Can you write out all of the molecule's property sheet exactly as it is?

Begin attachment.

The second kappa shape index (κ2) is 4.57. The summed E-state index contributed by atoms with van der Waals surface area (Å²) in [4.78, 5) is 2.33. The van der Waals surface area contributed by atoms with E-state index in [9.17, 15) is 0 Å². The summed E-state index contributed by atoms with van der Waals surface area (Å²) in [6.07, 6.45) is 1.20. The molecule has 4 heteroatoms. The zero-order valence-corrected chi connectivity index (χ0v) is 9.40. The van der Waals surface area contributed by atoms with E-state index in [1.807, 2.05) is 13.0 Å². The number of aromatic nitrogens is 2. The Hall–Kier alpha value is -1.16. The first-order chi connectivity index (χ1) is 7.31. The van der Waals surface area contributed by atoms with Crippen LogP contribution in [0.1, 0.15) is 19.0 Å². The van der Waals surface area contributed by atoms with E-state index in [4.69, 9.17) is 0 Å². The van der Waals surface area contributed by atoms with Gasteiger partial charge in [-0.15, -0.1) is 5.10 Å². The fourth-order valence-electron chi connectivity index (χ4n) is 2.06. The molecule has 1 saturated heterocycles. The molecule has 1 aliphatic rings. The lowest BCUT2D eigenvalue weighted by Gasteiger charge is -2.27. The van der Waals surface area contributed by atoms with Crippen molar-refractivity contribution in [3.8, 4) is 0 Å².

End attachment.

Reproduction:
The second kappa shape index (κ2) is 4.57. The summed E-state index contributed by atoms with van der Waals surface area (Å²) in [4.78, 5) is 2.33. The van der Waals surface area contributed by atoms with E-state index in [9.17, 15) is 0 Å². The summed E-state index contributed by atoms with van der Waals surface area (Å²) in [6.07, 6.45) is 1.20. The molecule has 4 heteroatoms. The zero-order valence-corrected chi connectivity index (χ0v) is 9.40. The van der Waals surface area contributed by atoms with E-state index in [1.807, 2.05) is 13.0 Å². The number of aromatic nitrogens is 2. The Hall–Kier alpha value is -1.16. The first-order chi connectivity index (χ1) is 7.31. The van der Waals surface area contributed by atoms with Crippen LogP contribution in [0.1, 0.15) is 19.0 Å². The van der Waals surface area contributed by atoms with E-state index in [4.69, 9.17) is 0 Å². The van der Waals surface area contributed by atoms with Gasteiger partial charge in [-0.15, -0.1) is 5.10 Å². The fourth-order valence-electron chi connectivity index (χ4n) is 2.06. The molecule has 1 saturated heterocycles. The molecule has 1 aliphatic rings. The lowest BCUT2D eigenvalue weighted by Gasteiger charge is -2.27. The van der Waals surface area contributed by atoms with Crippen molar-refractivity contribution in [3.8, 4) is 0 Å².